Diagnostic Study Of Androgenetic Alopecia

Male Pattern Baldness
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Androgenetic Alopecia - Clinical Presentation and Diagnosis

A Standard Model for Androgenetic Alopecia

Traditionally it was believed that most models of androgenetic alopecia showed follicular miniaturization occurring in a gradually progressive fashion. But now this view has changed. Now it is believed that the transition from terminal to vellus hair occurs as an abrupt, single step process.

Researchers have found that cross-sectional area of individual hair shafts remains constant throughout fully developed anagen phase. That indicates that the hair follicle, and its dermal papilla, remains the same size. The observation indicates that follicular miniaturization does not occur within an anagen cycle but between anagen cycles.

This model also explains the lengthy delay experienced between clinical response and the commencement of therapy for medical hair restoration with minoxidil.
The pharmacological intervention may not able to affect the anagen phase. It will only have an effect at the point of miniaturization as the hair follicle move from telogen to a new anagen phase.
Histological Support for the Model
Histological studies have revealed that after follicular miniaturization, the dermal remnants of it are left behind as the stellae. These stellae, also known as fibrous tracts or streamers, extend from the subcutaneous tissue to the base of the miniaturized hair follicle. It marks the former position of the original terminal follicle.

Arao-Perkins bodies seen with elastic stains within the follicular stellae are first observed as a small cluster of elastic fibers in the neck of the dermal papilla. These are clumped in catagen and remain situated at the lowest point of origin of the follicular stellae.

With the shortening of anagen hair follicles seen in androgenetic alopecia, multiple elastic clumps can be found in a stella, like the rungs of a ladder.

A moderate perifollicular, lymphohistiocytic infiltrate, perhaps with concentric layers of perifollicular collagen deposition, is present in 40% of androgenetic alopecia cases. But it is found in only 10% of normal control subjects. Occasional eosinophils and mast cells can be seen.

The cellular inflammatory changes also occur around lower follicles in some cases. And they occasionally involve follicular stellae further supporting the above model.
Pathogenesis Vs Aging?
The Changes Affecting the Androgens have also been shown to occur in experimental conditions. It has been found that in vitro (in an artificial environment outside the living organism), dermal papilla cells from balding scalp grow less well than those obtained from the non-balding scalp. The hairs these dermal papilla cells are derived from are very fine as compared to normal hair and similar to miniaturized hair.

As the disease progresses, eventually all the hair can be involved in the process. With time the region may be entirely covered with fine vellus hairs. The pigment production is also terminated with progressive miniaturization. So the area may appear bald after the vellus hair covering is finally lost.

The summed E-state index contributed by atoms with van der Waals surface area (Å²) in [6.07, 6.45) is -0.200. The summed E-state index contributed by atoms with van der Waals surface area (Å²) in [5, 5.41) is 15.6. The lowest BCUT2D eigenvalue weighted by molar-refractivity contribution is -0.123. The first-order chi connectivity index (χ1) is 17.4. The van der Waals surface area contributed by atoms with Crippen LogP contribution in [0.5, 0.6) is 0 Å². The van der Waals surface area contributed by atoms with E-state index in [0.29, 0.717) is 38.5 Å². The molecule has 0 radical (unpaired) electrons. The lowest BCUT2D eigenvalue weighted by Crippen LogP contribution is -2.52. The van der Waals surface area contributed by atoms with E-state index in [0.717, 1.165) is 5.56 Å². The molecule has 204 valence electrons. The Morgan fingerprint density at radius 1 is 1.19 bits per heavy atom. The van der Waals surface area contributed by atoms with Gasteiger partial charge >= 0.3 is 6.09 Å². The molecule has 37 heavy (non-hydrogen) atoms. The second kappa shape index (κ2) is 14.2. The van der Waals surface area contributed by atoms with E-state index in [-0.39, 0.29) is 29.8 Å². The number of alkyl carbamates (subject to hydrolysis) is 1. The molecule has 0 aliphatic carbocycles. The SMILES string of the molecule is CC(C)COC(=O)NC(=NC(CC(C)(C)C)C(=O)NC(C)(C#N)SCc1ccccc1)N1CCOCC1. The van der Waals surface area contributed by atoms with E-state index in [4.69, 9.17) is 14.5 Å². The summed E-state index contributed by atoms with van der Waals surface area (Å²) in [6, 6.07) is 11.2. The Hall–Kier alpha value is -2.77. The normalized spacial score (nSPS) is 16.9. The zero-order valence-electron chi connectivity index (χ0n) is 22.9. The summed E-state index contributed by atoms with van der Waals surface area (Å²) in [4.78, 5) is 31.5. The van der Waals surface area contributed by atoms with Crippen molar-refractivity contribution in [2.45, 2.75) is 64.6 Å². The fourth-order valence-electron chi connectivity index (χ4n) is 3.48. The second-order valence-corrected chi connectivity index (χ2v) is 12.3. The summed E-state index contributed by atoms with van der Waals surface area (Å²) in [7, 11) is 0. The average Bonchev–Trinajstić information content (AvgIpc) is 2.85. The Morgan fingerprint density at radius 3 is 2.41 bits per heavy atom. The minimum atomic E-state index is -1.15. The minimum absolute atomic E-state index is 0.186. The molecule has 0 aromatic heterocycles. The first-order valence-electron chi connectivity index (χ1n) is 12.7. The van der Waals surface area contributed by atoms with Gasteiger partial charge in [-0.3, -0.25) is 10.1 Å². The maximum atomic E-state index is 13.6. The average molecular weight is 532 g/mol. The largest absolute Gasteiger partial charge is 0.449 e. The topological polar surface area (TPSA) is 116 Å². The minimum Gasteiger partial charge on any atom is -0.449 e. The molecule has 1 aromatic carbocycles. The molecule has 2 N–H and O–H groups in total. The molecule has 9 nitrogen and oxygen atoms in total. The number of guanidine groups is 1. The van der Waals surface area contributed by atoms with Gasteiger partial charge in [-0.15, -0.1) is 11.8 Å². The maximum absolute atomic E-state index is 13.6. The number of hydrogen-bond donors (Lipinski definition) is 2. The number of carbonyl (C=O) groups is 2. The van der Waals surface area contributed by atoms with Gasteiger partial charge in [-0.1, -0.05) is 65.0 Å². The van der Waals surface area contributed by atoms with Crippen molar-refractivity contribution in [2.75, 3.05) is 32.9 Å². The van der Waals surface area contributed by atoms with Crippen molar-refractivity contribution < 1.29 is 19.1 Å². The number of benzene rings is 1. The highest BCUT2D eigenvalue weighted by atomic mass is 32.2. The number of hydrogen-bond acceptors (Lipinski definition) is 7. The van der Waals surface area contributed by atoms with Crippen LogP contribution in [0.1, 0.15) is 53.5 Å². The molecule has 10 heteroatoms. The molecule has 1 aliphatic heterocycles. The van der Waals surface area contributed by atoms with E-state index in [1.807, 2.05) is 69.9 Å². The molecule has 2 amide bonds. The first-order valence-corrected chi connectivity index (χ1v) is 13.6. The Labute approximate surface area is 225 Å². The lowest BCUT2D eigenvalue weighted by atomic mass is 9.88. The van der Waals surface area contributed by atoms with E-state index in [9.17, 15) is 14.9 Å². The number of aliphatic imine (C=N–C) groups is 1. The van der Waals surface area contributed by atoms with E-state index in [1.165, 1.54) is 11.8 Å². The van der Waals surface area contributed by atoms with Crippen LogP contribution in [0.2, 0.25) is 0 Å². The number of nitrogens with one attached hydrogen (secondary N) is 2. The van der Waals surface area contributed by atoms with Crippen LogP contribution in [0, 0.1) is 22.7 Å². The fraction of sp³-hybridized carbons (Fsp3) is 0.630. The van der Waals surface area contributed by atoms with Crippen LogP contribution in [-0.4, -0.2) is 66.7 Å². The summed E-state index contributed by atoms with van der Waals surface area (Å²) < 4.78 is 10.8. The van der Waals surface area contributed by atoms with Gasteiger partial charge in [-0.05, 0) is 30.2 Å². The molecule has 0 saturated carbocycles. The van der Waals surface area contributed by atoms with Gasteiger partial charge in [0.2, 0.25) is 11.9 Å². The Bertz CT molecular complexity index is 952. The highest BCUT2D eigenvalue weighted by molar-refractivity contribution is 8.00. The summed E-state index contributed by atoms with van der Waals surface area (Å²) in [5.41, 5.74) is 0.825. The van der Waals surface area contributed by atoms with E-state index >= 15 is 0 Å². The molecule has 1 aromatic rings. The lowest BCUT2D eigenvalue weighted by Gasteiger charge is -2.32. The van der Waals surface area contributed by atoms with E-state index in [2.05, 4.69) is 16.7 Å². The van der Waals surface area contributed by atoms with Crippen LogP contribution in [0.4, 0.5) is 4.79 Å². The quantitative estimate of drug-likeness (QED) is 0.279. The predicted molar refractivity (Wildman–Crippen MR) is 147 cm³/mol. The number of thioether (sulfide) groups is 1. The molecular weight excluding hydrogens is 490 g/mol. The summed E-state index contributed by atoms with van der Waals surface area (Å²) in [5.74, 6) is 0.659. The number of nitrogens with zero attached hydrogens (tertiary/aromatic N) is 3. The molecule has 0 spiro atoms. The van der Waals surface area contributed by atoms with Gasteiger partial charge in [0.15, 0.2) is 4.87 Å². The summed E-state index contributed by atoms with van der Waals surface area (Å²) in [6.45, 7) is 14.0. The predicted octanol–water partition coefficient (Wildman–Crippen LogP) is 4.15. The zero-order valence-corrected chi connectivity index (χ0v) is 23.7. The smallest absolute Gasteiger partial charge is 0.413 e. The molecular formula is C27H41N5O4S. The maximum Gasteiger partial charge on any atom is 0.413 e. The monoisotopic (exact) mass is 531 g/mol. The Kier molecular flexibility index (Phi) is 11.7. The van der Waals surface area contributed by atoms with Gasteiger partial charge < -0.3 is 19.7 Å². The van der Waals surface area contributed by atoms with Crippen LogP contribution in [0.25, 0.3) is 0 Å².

Women are also affected by androgenetic alopecia but the degree of hair miniaturization is not uniform. Neither is it potentially as extreme in a given area of female scalp as in some men. The degree of hair miniaturization in women is always less than in men with a mosaic of variable-diameter hairs found in the affected region on the top of the scalp.

A progressive miniaturization of hair and reduced terminal scalp hair density can also be observed in both sexes as a normal effect of aging. The decrease in density of terminal scalp hair starts becoming evident when a person is around 20 to 30 years of age and becomes more pronounced at the age of around 30 to 50 years. There is also a gradual decline in the number of hairs present per square cm and average hair diameter.

The normal age-related decrease in hair density and diameter is always greater in the central region of the scalp. This is true for both men and women. The changes in the dynamics of hair growth and hair characteristics can be termed as exaggerations of the normal aging process.

With increase in age, there is a gradual increase in the time interval between shedding of telogen hair and appearance of a replacement anagen hair. This time interval can be called the lag phase. It is the prolongation of the lag phase which also accounts, along with the decreased anagen duration, for the increased number of hairs in telogen seen in pattern hair loss.

It is universally accepted that dihydrotestosterone causes baldness, but the mechanism is not yet properly understood.

Probably there are 3 mechanisms which are at work:
  • Miniaturization of the hair follicles by a dihydrotestosterone-induced acceleration of the mitotic rate of the matrix that leaves less and less time for differentiation.
  • The increased number of hair follicles in telogen and increased duration of the lag phase. It is this mechanism of action of dihydrotestosterone which needs further research.
  • An increased telogen shedding resulting from the shortening of the hair cycles that increases the telogen number per unit of time.
One day, experts will successfully determine how androgenetic alopecia causes balding and that will help a lot in the development of an androgenetic alopecia cure.